Being able to write an irresistible story is vital for building an audience for your blog, but there is no denying that it is the way your blog looks that provides the critical first impression and photography plays a big part of that. Photography will draw your audience in and it is on your images that they will click to find out more.
Even if you’re a personal or lifestyle blogger, a food shot is something you are probably going to want to do from time to time. This is because food is the most searched for thing on the whole of Google. People want recipes and if you’re a canny blogger you’ll probably want to crack out a recipe post at one stage or another.
Before we go any further, I want to remind you that I am not a professional photographer, just a very curious, very enthusiastic learner who, I hope, explains things simply and well. Sometimes, I think being taught by someone just a few steps ahead of you is the best way to learn. I know how tricky photography can be – how much there is to learn, how complicated it is getting to know your camera, how tough becoming ‘a natural’ at composition is, how hard it is to see the light sometimes. Photography is a beautiful beast, but a hard one to tame.
So that’s my disclaimer out of the way. Now I want to tell you a little bit about my photography journey because just a couple of short years ago I was so self-conscious about my lack of photographic skills that I used other people’s images on my blog (with permission!). I didn’t even want to put up a point and shoot snapshot of anything except the kids.
At some point that changed for me. I’ve always been a visual person, drawn to composition, light and dark, shades and colours. For a long time I was content to allow other people to create what was in my head for me. Then one day, I wanted to be able to manipulate the images that I saw and draw something out of myself. I wanted to make my own visual feast.
I started with a point and shoot and, critically, I didn’t look at what anyone else was doing. This was purely out of fear that if I compared my ‘work’ with others, I would be so embarrassed that I’d stop. I didn’t want to stop, so I simply did my own thing and point-blank refused to gather inspiring images that others were producing. Sometimes ‘inspirational’ is the most uninspiring thing in the world.
The thing is, it takes a long time to become good at anything. Trial and error. Practice, practice, practice. That’s hard for me – I’m the kind of person that wants to be good at things right out of the gates. Photography was not, and is not, something that I picked up and ran with. It has taken a long time to slowly become the kind of photographer I am in my head … I am still learning. Of course, these days I’m confident enough to absorb what other people are doing and learn and grow from that too.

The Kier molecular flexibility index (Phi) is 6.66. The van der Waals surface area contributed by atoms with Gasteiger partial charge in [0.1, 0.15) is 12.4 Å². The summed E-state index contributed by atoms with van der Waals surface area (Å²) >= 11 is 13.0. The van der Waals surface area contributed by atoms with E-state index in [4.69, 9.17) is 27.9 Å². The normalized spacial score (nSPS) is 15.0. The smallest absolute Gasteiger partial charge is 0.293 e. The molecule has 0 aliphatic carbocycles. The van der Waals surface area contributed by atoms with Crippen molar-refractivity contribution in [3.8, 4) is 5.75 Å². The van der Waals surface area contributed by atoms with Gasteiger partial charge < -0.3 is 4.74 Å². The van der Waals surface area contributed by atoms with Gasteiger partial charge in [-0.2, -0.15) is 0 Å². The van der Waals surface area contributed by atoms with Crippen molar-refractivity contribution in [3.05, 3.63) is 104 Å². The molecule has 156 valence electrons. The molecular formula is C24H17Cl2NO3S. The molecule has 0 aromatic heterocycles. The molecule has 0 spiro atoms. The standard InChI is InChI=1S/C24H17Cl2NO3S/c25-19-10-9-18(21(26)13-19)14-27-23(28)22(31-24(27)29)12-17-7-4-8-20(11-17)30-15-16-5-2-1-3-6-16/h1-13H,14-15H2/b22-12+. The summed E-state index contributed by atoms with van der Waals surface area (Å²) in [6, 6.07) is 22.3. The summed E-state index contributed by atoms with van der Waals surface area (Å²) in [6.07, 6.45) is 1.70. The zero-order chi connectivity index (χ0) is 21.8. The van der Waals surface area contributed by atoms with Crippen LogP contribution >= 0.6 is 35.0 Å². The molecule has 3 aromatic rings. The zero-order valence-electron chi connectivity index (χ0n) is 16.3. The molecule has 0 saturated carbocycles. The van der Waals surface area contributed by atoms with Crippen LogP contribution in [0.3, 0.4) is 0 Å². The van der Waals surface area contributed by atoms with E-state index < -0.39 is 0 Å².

I know that was a long introduction, but I wanted to set the scene for you. To make you believe that you will get where you want to be, just as I believe that one day I will get there too. I can tell you how to do a cheap DIY food photography set-up (and I will!), and it will hopefully lift your images straightaway (and it will!), but that’s not going to make you an amazing photographer. Only taking thousands of photos, reading, learning, trying things out can do that.
In other words, become a lifelong student of the craft of photography if you want your blog to really shine.
Now, let’s get to the set up! And apologies in advance for the boring strawberries and blueberries subject – I might love photography, I might be getting more confident as I go, but there is no way in hell I was going to attempt any kind of cooking that food bloggers just might be around to see. Onward!
How to set up a DIY food photography studio
You can buy fancy backdrops, lights, reflectors, scrims and props, but the great news is that you can find everything except the camera and tripod at a $2 shop. Here are the basics:
You can use a point and shoot or even your camera phone but if you’re serious about creating some good looking recipe shots, eventually you will need to invest in a decent DSLR camera. I talked about this in an earlier digital photography for beginners post.
Whatever camera you use, make sure you maintain it, keeping it free of the dust and smears that can ruin even the best shots. This is tricky to do when you are shooting food!
This is nice to have, but not mandatory. A tripod will help you set up your shots because it acts like an extra pair of hands. This is especially handy when you are on your own and you want to get pouring, scattering or dripping shots. You could try propping your camera on a chair or stack of books, but you won’t get the flexibility that a real tripod offers. A tripod needn’t be expensive.
Main light source
You need a bright but soft, indirect natural light source; setting up by a window is ideal. If light comes directly through your window (eg. sunshine streaming in), you will need to diffuse it. Professional photographers will use a scrim for this job, but a soft, gauzy fabric – think sheer white curtains – will work just as well.
You can also make your own scrim – simply cut some sheer fabric to the size of an artist’s canvas, remove the canvas and staple in the sheer fabric instead. Instant portable scrim! You can click here for a good tutorial to follow.
You can vary the depth and shade of your scrim by using coloured fabrics, different fabric textures (try organza for a totally different sort of light), or different weights of gauze.